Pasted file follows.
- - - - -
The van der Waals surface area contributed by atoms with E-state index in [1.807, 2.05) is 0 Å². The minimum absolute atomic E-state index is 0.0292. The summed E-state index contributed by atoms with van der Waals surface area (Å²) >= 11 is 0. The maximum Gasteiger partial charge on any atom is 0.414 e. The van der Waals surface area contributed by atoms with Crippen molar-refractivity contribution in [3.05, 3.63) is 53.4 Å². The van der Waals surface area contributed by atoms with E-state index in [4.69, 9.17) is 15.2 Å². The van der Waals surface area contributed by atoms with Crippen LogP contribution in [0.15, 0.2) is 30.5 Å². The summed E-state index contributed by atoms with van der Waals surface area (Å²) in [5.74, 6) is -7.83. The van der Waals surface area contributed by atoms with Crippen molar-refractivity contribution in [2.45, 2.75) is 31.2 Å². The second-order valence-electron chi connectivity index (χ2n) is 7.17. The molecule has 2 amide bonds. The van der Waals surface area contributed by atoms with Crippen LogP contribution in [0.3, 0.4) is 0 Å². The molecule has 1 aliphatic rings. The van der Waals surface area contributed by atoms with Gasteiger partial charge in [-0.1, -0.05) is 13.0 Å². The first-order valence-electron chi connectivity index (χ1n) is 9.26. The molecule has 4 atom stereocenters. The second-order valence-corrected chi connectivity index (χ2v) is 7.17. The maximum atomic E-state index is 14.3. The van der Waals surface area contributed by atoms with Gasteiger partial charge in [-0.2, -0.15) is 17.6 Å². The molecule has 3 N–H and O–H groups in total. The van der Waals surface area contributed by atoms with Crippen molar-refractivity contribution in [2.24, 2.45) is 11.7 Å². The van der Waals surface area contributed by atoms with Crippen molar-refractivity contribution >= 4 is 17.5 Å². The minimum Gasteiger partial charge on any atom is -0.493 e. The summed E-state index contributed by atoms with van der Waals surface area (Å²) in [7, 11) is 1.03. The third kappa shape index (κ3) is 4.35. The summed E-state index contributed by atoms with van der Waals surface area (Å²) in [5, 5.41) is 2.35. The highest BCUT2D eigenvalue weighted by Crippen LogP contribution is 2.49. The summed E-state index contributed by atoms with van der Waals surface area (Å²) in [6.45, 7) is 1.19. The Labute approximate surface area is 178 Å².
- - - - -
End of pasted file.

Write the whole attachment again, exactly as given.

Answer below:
The van der Waals surface area contributed by atoms with E-state index in [1.807, 2.05) is 0 Å². The minimum absolute atomic E-state index is 0.0292. The summed E-state index contributed by atoms with van der Waals surface area (Å²) >= 11 is 0. The maximum Gasteiger partial charge on any atom is 0.414 e. The van der Waals surface area contributed by atoms with Crippen molar-refractivity contribution in [3.05, 3.63) is 53.4 Å². The van der Waals surface area contributed by atoms with E-state index in [4.69, 9.17) is 15.2 Å². The van der Waals surface area contributed by atoms with Crippen LogP contribution in [0.15, 0.2) is 30.5 Å². The summed E-state index contributed by atoms with van der Waals surface area (Å²) in [5.74, 6) is -7.83. The van der Waals surface area contributed by atoms with Crippen molar-refractivity contribution in [2.45, 2.75) is 31.2 Å². The second-order valence-electron chi connectivity index (χ2n) is 7.17. The molecule has 2 amide bonds. The van der Waals surface area contributed by atoms with Crippen LogP contribution in [0.3, 0.4) is 0 Å². The molecule has 1 aliphatic rings. The van der Waals surface area contributed by atoms with Gasteiger partial charge in [-0.1, -0.05) is 13.0 Å². The first-order valence-electron chi connectivity index (χ1n) is 9.26. The molecule has 4 atom stereocenters. The second-order valence-corrected chi connectivity index (χ2v) is 7.17. The maximum atomic E-state index is 14.3. The van der Waals surface area contributed by atoms with Gasteiger partial charge in [-0.2, -0.15) is 17.6 Å². The molecule has 3 N–H and O–H groups in total. The van der Waals surface area contributed by atoms with Crippen molar-refractivity contribution in [2.24, 2.45) is 11.7 Å². The van der Waals surface area contributed by atoms with Crippen molar-refractivity contribution >= 4 is 17.5 Å². The minimum Gasteiger partial charge on any atom is -0.493 e. The summed E-state index contributed by atoms with van der Waals surface area (Å²) in [7, 11) is 1.03. The third kappa shape index (κ3) is 4.35. The summed E-state index contributed by atoms with van der Waals surface area (Å²) in [5, 5.41) is 2.35. The highest BCUT2D eigenvalue weighted by Crippen LogP contribution is 2.49. The summed E-state index contributed by atoms with van der Waals surface area (Å²) in [6.45, 7) is 1.19. The Labute approximate surface area is 178 Å².